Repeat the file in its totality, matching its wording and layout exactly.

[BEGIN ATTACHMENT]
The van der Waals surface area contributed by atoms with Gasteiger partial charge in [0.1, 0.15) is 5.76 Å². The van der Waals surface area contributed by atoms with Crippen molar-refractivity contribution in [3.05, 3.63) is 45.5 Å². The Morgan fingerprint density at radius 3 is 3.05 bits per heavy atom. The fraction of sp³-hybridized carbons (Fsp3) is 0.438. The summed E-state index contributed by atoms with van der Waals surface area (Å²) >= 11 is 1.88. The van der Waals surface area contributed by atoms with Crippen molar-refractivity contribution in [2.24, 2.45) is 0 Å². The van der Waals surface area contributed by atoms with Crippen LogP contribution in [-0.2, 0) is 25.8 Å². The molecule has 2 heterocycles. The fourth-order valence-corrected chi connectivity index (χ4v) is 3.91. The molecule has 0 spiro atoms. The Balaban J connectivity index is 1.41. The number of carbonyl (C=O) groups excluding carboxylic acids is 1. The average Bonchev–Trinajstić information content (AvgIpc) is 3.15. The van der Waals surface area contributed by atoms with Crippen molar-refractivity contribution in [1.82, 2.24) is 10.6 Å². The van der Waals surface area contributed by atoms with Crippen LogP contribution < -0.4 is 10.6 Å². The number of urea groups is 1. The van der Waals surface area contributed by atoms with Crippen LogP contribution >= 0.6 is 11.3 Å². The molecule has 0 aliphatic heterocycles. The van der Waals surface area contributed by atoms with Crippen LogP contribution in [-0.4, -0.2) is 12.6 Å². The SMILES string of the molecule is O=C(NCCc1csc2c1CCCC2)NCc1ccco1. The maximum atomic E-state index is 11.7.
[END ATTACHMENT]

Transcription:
The van der Waals surface area contributed by atoms with Gasteiger partial charge in [0.1, 0.15) is 5.76 Å². The van der Waals surface area contributed by atoms with Crippen molar-refractivity contribution in [3.05, 3.63) is 45.5 Å². The Morgan fingerprint density at radius 3 is 3.05 bits per heavy atom. The fraction of sp³-hybridized carbons (Fsp3) is 0.438. The summed E-state index contributed by atoms with van der Waals surface area (Å²) >= 11 is 1.88. The van der Waals surface area contributed by atoms with Crippen molar-refractivity contribution in [2.24, 2.45) is 0 Å². The van der Waals surface area contributed by atoms with Crippen LogP contribution in [-0.2, 0) is 25.8 Å². The molecule has 2 heterocycles. The fourth-order valence-corrected chi connectivity index (χ4v) is 3.91. The molecule has 0 spiro atoms. The Balaban J connectivity index is 1.41. The number of carbonyl (C=O) groups excluding carboxylic acids is 1. The average Bonchev–Trinajstić information content (AvgIpc) is 3.15. The van der Waals surface area contributed by atoms with Crippen molar-refractivity contribution in [1.82, 2.24) is 10.6 Å². The van der Waals surface area contributed by atoms with Crippen LogP contribution < -0.4 is 10.6 Å². The number of urea groups is 1. The van der Waals surface area contributed by atoms with Crippen LogP contribution >= 0.6 is 11.3 Å². The molecule has 0 aliphatic heterocycles. The van der Waals surface area contributed by atoms with Crippen LogP contribution in [-0.4, -0.2) is 12.6 Å². The SMILES string of the molecule is O=C(NCCc1csc2c1CCCC2)NCc1ccco1. The maximum atomic E-state index is 11.7.